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ISSUE 11   JULY 15, 1999

 

IMPLICATIONS OF THIS SEASON’S WET WEATHER ON SOIL FERTILITY-

    I am betting that the situation that many producers are in around the state with late planted crops
and abandoned fields at this large scale is unique. I also suspect that the water received this spring in
the western part of the state is most unusual. Therefore I think it is appropriate to share some thoughts
regarding how to cope better with next year starting with this year.

Drainage issues-

    The best way to begin addressing drainage issues is right now when water is on the fields or you
at least remember where the wet spots are. In traditional dryland country (NW/SW) many producers
were immobilized this spring because they had no idea where their wet spots were and stuck the tractors
multiple times trying to figure them out. Map them now. Next time its wet, it will be wet in the same
spots and instead of abandoning fields in disgust and frustration, these areas can be avoided (consider
GPS). Maybe it will be 10 years before its wet in Amidon again. But that’s what people in NE North
Dakota thought in 1993.

    Talk to the local NRCS about thoughts you have on how to drain certain areas. There may be ways
that water can be drained off fields that you have not thought of. Sometimes, wetlands can be moved to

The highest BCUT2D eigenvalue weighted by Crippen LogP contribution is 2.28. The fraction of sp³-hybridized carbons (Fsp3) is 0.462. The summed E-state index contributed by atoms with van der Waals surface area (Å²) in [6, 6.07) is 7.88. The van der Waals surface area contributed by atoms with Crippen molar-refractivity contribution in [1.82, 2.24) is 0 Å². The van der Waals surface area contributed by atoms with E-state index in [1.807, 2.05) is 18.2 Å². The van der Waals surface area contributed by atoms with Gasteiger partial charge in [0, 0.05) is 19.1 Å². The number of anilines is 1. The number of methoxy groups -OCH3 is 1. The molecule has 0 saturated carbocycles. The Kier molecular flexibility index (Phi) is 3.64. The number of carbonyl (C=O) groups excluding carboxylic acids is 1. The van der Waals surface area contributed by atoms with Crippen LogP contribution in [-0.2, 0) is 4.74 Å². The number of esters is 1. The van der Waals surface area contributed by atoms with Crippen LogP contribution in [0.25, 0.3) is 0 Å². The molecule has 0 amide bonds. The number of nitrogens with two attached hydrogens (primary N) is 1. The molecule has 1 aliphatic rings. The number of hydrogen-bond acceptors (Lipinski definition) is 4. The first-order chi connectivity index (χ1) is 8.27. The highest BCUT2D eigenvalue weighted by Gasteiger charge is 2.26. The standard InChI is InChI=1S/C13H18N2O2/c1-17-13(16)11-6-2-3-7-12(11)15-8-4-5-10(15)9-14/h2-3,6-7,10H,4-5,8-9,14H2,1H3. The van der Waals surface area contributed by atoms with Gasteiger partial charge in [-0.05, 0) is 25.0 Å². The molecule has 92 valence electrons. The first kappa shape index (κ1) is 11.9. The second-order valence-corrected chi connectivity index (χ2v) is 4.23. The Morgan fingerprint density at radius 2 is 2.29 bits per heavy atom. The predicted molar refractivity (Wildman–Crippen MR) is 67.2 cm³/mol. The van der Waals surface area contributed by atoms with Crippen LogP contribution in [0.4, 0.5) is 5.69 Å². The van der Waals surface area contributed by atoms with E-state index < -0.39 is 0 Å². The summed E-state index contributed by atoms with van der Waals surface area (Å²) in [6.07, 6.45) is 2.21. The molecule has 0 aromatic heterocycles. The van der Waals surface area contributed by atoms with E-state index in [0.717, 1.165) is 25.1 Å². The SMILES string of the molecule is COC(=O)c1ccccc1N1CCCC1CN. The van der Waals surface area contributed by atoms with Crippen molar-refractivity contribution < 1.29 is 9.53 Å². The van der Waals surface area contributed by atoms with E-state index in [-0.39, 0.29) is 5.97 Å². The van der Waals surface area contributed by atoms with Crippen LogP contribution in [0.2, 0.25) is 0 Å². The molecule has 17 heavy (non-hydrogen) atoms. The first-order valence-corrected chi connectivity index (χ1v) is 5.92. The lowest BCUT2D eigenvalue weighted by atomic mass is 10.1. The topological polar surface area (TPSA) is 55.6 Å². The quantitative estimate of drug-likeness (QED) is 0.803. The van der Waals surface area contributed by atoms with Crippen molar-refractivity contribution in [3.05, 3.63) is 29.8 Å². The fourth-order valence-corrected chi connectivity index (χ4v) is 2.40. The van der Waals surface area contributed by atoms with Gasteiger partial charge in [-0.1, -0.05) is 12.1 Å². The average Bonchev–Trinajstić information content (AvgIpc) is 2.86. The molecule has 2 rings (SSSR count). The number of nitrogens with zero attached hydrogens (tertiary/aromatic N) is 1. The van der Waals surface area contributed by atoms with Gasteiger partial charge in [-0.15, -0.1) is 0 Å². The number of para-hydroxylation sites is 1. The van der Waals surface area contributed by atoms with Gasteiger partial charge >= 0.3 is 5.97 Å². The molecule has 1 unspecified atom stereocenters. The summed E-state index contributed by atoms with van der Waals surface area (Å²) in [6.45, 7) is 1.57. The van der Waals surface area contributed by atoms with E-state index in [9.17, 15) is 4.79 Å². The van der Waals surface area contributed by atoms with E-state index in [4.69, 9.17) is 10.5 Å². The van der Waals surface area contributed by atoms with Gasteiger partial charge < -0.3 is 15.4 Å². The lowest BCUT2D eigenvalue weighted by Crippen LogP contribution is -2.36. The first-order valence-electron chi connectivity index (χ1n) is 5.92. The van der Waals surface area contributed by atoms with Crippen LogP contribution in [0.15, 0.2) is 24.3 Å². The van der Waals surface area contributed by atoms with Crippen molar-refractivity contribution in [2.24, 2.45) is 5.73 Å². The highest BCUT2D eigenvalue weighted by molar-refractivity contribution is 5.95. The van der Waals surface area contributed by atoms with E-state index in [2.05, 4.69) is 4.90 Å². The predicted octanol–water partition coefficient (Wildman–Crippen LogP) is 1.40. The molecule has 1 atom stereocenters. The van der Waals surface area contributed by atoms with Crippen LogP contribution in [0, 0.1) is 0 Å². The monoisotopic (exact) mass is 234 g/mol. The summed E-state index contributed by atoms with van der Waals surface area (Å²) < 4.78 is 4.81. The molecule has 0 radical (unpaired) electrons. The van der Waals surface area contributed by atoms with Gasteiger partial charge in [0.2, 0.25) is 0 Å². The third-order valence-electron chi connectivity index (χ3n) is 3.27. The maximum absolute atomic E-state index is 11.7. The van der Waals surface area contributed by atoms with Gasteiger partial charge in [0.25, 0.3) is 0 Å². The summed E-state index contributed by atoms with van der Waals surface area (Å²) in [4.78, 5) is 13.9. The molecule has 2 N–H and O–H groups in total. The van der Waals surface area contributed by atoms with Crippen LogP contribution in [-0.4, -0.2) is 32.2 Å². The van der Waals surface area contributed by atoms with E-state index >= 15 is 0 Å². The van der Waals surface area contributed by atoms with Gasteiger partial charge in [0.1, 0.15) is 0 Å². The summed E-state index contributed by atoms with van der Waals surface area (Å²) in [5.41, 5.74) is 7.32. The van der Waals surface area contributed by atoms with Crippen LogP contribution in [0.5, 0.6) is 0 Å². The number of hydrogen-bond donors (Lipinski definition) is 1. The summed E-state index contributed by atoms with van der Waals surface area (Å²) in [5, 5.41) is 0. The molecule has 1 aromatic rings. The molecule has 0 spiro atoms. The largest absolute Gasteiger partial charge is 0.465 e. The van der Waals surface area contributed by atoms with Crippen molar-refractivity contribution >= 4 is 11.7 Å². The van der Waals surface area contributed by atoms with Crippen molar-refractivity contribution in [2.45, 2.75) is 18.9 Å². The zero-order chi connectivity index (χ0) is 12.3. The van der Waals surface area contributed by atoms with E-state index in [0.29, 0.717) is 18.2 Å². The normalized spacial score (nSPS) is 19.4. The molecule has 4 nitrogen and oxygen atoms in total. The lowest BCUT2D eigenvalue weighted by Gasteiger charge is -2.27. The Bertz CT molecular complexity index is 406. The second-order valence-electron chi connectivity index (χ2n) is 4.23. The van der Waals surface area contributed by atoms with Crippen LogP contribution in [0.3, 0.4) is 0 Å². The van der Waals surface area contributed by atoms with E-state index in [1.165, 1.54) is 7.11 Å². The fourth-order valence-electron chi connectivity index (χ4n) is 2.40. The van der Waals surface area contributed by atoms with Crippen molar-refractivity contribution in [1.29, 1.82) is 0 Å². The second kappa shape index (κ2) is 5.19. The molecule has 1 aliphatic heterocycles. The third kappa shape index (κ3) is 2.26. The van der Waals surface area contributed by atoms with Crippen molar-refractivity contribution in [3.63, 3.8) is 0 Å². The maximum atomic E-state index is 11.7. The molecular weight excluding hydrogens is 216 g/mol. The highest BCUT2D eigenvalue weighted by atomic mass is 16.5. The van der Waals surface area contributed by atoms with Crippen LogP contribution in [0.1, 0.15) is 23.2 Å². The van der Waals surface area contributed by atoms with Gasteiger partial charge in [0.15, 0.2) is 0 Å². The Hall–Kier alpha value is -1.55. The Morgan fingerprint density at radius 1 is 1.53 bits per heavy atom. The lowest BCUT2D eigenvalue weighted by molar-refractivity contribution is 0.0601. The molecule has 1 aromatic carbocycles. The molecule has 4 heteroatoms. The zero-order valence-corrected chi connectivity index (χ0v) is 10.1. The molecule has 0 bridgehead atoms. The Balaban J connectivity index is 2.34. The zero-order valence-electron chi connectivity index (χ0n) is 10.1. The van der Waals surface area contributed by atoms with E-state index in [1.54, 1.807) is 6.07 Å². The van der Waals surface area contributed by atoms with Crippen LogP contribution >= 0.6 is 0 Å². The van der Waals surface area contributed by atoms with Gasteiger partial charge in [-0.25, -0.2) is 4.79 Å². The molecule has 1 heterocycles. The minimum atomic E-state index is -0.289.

other areas to allow greater drainage from other parts of fields. Consider taking aerial photos of your
fields when its wet to illustrate the problems and possible solutions. Aerial photos are best taken fairly
high in the air, so that entire quarters can be shot straight down to avoid pasting and perspective issues.

Soil sampling-

    I was impressed when I arrived in 1994 that about 1/3 of North Dakota acres were soil sampled each
year for N. However, now that I have been around for awhile I am concerned that the percentage has
not increased. The excuses are numerous and some justifiable. The main concern by progressive producers
is that the composite soil test is not representative of the field. That can be very true, and no more truer than
in a wetter year. However, that does not mean that soil testing should be abandoned. It means exactly the
opposite. If soil sampling is not conducted, what’s the alternative? Doing the same thing you always did
before-which means that much of the field will be fertilized incorrectly.

    So what should a person do? Sample in a landscape-based manner. Hilltops (bumps near Bottineau),
slopes and depressions all sampled separately. Is it perfect? No. Can there be mistakes? Yes. Is it better
than a composite sample or fertilizing like you did in 1991? You bet it is! The cost should not be much
higher than taking a composite test. Instead of 20-30 sample cores per field to try to smooth out the extreme
highs and lows of a field and come up with a good field average, about 12 cores per landscape zone should
be sufficient. If there are unusual areas that you are curious about, don’t ignore them, sample them separately.
You spend good money on these areas every year, isn’t it time to figure out what’s wrong ( and if it’s
something you can’t control wouldn’t permanent grass be a good idea?)?

    Soil sampling is something that some growers may want to do themselves. A soil probe that goes down